The extension mechanism 38 includes an articulated element 40 mounted between the tube 36 and the frame 16. The articulated element 40 is connected to a first end of a length adjustable pull/push rod 42. A handle 44 is provided at a second end of the rod 42.
The handle 44 is pivotally mounted to the frame 16 via a pivot pin 46 (see Figures 2 and 4).
As can be better seen from Figures 1 and 3, the extension mechanism 38 also includes a pair of stoppers 48, 50 mounted to the frame 16. As will be easily understood by one skilled in the art, when the handle 44 is positioned below stopper 48, the casters 26,28 are in an extended position; when the handle 44 is positioned between stoppers 48 and 50 the casters 26,28 are in an intermediate position (see dashed lines 41 in Figure 3); and when the handle 44 is positioned above stopper 50 the casters 26,28 are in a retracted position (see dashed lines 52 in Figure 3). The rod 42 is provided with a turnbuckle 54 allowing the extended, intermediate and retracted positions to be adjusted.
Another difference between the wheeled base 12 and a conventional hand truck is the tube 56 interconnecting the handle portion 18 and the lower portion of the frame 16. The tube 56 has a CA 02238823 1998-0~-26 straight portion 58 configured to contact stair steps as will be described hereinafter.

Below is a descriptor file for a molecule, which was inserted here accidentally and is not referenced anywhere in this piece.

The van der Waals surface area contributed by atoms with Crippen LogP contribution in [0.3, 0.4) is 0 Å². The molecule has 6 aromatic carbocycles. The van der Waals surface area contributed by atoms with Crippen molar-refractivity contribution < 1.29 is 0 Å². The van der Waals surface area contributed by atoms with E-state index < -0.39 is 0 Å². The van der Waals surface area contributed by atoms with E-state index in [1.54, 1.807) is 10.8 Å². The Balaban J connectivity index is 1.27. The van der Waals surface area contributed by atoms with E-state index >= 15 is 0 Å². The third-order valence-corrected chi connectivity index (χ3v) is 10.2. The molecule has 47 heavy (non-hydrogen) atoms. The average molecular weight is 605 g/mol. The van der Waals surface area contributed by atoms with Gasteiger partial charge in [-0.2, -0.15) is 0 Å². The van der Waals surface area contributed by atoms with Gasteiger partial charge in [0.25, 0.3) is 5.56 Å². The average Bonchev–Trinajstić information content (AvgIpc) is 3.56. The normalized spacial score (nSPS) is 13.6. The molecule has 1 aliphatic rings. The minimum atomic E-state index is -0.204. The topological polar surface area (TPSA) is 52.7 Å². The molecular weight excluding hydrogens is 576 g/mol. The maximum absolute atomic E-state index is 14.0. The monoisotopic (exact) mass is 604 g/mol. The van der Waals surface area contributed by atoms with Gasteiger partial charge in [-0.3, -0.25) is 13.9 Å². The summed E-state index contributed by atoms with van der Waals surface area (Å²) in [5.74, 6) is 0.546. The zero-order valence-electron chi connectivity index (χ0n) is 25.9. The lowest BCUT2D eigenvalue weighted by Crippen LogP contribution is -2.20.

The tool box support assembly 14 includes a pair of support arms 60, 62 mounted to the frame 16 through a sliding plate 64.
A generally U-shaped stabilizer tube 65 interconnects the two support arms 60, 62 and the plate 64. The sliding plate 64 is essentially U-shaped and is configured to longitudinally slide onto the frame 16. Note that the support arms 60, 62 and the stabilizer tube 65 advantageously do not present sharp edges that could injure the user.
Of course, friction reducing material (not shown) could be provided between the plate 64 and the frame 16 to reduce the friction therebetween and to reduce the wear of these components.
A tool box support 66 is so mounted between the support arms 60 and 62 as to be pivotable about an axis 67. The tool box support 66 includes two substantially A-shaped side portions 68, 70 and a bottom portion 72 connected to the side portions 68 and 70.
Each side portion 68 and 70 includes first and second elements 74 and 76 forming an inverted V shape having its point pivotally mounted to the support arms 60, 62, respectively. The lower portions of the elements 74 and 76 are connected to the bottom portion 72. Each side portion 68 and 70 also includes a third element 78 interconnecting the first and second elements 74 and 76. The third element 78 is provided with a bend allowing a contact between a portion 80 of the third element 78 and the back of the tool box 11. A latch mechanism 82 is CA 02238823 1998-0~-26 provided on the portion 80 of each side portion 68 and 70. When the latches 82 are engaged with the support arms 60 and 62, respectively, the tool box support 66 can not rotate about axis 67.